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Over 7 million people are expected to face severe food shortages in Niger over the next few months.  When I was there in early June, many villages in the far east of the country had not yet received rain, there had been an exodus of young men to Nigeria, Benin and Libya, and women were searching for the bitter green berry – known as dilo – to cook and eat, a last resort for those who have nothing.

Whether the Niger food crisis of 2010 will be better, worse or the same as that of 2005 remains to be seen.  It is only June, and there are still at 3 months before the next harvest.  There are several reasons to hope that this year’s food crisis won’t be as bad as it was in 2005 -- but there are also potential pitfalls that donors, international organizations, the government and NGOs need to watch out for.

What is different about 2010?  First, grains in northern Nigeria – which is a main exporter of grains to Niger -- have so far been less expensive than those in Niger.  In 2005, a combination of drought, the appreciation of the Naira (against the CFA) and high fuel prices meant that grain prices were more expensive in Nigeria – making it impossible for Niger to import grains.  This had a disastrous effect on local food supplies, grain prices and hence Niger’ ability to purchase food.

Second, while 2005 almost took everyone by surprise, this year, donors, the government and NGOs all recognized the problem immediately after the harvest and started planning for an eventual food crisis. Consequently, emergency response and mitigation activities – including food distributions, scaled up treatment for malnutrition cases and cash transfers – started well before the “hungry season” in some of the most affected areas.

Third, the change in the Niger government in February 2010 seems to have paved the way for better and more efficient response to this year’s food crisis. In 2005, the previous government, led by Mamadou Tandja, denied that there was a problem, therefore making it difficult for NGOs and international organization to respond.  But one of the first actions by the interim government in February was to acknowledge a food crisis and ask for assistance.

Yet despite this, there are four issues that donors, the government, international organizations and NGOs need to keep in mind:

  • Don’t forget the “less” vulnerable. Most of the current emergency interventions are focused on villages that were classified as “vulnerable” in a 2009 vulnerability assessment.  While this ensured that the poorest would be targeted – which was the right thing to do -- there are still plenty of villages that are falling through the cracks.  As additional funding becomes available and new emergency response activities come online, the government, donors and NGOs need to assess who is doing what and where, and consider intervening in currently unserved areas.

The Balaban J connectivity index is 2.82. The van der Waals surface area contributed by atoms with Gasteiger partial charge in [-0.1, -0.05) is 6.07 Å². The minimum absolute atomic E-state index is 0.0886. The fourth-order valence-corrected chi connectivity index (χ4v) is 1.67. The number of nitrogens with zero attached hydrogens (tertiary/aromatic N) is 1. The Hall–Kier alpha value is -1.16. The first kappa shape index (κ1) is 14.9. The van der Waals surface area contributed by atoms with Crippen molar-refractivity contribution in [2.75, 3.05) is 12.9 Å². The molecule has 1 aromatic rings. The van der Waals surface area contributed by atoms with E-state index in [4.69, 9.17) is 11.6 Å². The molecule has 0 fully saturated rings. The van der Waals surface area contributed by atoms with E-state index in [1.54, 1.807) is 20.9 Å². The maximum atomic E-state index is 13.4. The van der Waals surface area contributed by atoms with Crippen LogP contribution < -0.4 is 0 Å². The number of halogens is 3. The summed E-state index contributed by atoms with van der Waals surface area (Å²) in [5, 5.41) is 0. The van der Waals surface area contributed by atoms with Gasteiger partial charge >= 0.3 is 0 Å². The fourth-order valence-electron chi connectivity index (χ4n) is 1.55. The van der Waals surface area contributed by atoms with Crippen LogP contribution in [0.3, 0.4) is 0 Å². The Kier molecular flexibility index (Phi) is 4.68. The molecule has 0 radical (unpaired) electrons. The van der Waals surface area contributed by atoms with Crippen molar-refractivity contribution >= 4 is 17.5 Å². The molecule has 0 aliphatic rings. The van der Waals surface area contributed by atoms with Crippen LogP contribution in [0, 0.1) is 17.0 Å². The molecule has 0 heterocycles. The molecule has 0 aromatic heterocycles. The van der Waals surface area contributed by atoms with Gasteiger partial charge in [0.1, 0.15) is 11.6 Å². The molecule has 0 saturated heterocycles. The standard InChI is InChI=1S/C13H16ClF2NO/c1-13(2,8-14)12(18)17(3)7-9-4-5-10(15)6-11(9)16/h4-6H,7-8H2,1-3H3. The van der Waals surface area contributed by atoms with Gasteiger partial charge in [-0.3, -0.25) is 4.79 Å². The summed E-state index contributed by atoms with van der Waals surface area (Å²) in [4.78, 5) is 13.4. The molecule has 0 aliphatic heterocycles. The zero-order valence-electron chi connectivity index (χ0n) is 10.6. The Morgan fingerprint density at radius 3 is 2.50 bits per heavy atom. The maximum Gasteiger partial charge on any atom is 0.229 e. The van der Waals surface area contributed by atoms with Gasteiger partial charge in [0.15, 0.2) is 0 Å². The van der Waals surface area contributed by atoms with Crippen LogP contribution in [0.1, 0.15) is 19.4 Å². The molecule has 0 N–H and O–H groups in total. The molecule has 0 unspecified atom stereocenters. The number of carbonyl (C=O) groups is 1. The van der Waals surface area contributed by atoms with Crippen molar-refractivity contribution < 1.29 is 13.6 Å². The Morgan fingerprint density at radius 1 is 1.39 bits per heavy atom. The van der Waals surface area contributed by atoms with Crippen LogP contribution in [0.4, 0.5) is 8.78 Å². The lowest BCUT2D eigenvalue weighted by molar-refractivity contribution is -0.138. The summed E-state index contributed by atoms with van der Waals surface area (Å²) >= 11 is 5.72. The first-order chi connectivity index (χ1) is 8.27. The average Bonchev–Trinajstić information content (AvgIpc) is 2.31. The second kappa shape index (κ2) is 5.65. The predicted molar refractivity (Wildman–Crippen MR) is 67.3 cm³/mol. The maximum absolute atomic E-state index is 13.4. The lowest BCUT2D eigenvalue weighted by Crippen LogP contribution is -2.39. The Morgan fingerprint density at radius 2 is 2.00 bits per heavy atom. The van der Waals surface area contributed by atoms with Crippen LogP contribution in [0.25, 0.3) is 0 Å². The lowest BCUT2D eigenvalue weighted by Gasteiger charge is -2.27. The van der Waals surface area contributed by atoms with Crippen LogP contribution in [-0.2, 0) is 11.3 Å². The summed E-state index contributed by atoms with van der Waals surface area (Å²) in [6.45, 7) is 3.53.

• We can’t ignore Nigeria. Although current prices favor exports from Nigeria to Niger, the situation can change quickly.  For this reason, donors, the famine early warning system network (FEWS NET) and the market information system need to continue monitoring prices in northern Nigeria and southern Niger, and sound the alarm (quickly) if the situation changes.
  • Cash is faster…but not always better. The United Nations recently reported that “logistical and funding constraints could cause shortages in the food aid pipeline….and cash might be needed.”  Are people underserved?  Yes.  Could cash help?  Maybe. As I argued last year, cash is faster than food, and it can certainly be better in some situations.  But there are already several large-scale cash programs in the country.  Giving more people cash increases demand for food – which is fine as long as there is enough food on the market.  If not, prices can increase, lowering purchasing power of those who got the cash (and making the situation worse for those who didn’t).  While a recent FEWS NET report argued that there were sufficient food stocks on the market, any future cash interventions need to be weighed carefully and accompanied by a price monitoring system.
  • Be wary of buying (too much) food on regional markets. The World Food Program (WFP) is planning on purchasing 30,000 MT of food within the West African sub-region.  Such regional procurements are faster than imported food aid from the US and Europe.  But markets in Benin, Burkina Faso and Mali are closely integrated with markets in Niger – so any large-scale local purchases of food aid could potentially increase prices in Niger.  This doesn’t mean that we shouldn’t use local purchases, but rather that WFP should prioritize purchases in the southern parts of the coastal countries, and closely monitor price spikes on rural markets.


CGD blog posts reflect the views of the authors, drawing on prior research and experience in their areas of expertise. CGD is a nonpartisan, independent organization and does not take institutional positions.